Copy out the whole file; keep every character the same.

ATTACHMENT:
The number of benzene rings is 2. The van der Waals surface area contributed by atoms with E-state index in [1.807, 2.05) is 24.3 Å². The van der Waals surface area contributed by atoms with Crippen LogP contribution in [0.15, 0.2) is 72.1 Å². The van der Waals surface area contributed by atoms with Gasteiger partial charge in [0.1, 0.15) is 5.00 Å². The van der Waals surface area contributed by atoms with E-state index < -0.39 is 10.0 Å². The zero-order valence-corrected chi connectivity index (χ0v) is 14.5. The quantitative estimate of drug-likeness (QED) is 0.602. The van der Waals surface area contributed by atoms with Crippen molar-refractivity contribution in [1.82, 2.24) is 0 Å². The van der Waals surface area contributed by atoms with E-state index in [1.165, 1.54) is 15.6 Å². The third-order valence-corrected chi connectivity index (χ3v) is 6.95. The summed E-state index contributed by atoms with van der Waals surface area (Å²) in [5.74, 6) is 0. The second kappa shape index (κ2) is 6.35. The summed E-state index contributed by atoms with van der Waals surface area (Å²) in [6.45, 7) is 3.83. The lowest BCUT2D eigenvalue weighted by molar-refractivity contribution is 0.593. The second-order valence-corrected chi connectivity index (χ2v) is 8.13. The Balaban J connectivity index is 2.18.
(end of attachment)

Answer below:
The number of benzene rings is 2. The van der Waals surface area contributed by atoms with E-state index in [1.807, 2.05) is 24.3 Å². The van der Waals surface area contributed by atoms with Crippen LogP contribution in [0.15, 0.2) is 72.1 Å². The van der Waals surface area contributed by atoms with Gasteiger partial charge in [0.1, 0.15) is 5.00 Å². The van der Waals surface area contributed by atoms with E-state index < -0.39 is 10.0 Å². The zero-order valence-corrected chi connectivity index (χ0v) is 14.5. The quantitative estimate of drug-likeness (QED) is 0.602. The van der Waals surface area contributed by atoms with Crippen molar-refractivity contribution in [1.82, 2.24) is 0 Å². The van der Waals surface area contributed by atoms with E-state index in [1.165, 1.54) is 15.6 Å². The third-order valence-corrected chi connectivity index (χ3v) is 6.95. The summed E-state index contributed by atoms with van der Waals surface area (Å²) in [5.74, 6) is 0. The second kappa shape index (κ2) is 6.35. The summed E-state index contributed by atoms with van der Waals surface area (Å²) in [6.45, 7) is 3.83. The lowest BCUT2D eigenvalue weighted by molar-refractivity contribution is 0.593. The second-order valence-corrected chi connectivity index (χ2v) is 8.13. The Balaban J connectivity index is 2.18.